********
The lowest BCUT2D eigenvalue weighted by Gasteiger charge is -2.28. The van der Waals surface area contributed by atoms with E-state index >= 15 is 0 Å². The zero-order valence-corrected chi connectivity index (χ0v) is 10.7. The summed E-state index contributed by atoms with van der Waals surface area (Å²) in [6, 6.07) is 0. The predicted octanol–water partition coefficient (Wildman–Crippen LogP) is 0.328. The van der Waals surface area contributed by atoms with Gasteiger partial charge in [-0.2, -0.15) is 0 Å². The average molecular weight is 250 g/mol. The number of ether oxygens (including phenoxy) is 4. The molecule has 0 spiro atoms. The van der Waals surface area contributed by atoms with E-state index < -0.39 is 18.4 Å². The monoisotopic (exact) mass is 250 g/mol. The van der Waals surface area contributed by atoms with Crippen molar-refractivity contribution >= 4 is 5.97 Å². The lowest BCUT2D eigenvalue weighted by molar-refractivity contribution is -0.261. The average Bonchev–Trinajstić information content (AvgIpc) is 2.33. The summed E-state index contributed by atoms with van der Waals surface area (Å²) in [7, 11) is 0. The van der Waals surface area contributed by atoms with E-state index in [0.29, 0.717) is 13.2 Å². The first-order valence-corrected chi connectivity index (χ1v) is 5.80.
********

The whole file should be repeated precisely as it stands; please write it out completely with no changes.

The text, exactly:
The lowest BCUT2D eigenvalue weighted by Gasteiger charge is -2.28. The van der Waals surface area contributed by atoms with E-state index >= 15 is 0 Å². The zero-order valence-corrected chi connectivity index (χ0v) is 10.7. The summed E-state index contributed by atoms with van der Waals surface area (Å²) in [6, 6.07) is 0. The predicted octanol–water partition coefficient (Wildman–Crippen LogP) is 0.328. The van der Waals surface area contributed by atoms with Gasteiger partial charge in [-0.2, -0.15) is 0 Å². The average molecular weight is 250 g/mol. The number of ether oxygens (including phenoxy) is 4. The molecule has 0 spiro atoms. The van der Waals surface area contributed by atoms with E-state index < -0.39 is 18.4 Å². The monoisotopic (exact) mass is 250 g/mol. The van der Waals surface area contributed by atoms with Crippen molar-refractivity contribution >= 4 is 5.97 Å². The lowest BCUT2D eigenvalue weighted by molar-refractivity contribution is -0.261. The average Bonchev–Trinajstić information content (AvgIpc) is 2.33. The summed E-state index contributed by atoms with van der Waals surface area (Å²) in [7, 11) is 0. The van der Waals surface area contributed by atoms with E-state index in [0.29, 0.717) is 13.2 Å². The first-order valence-corrected chi connectivity index (χ1v) is 5.80.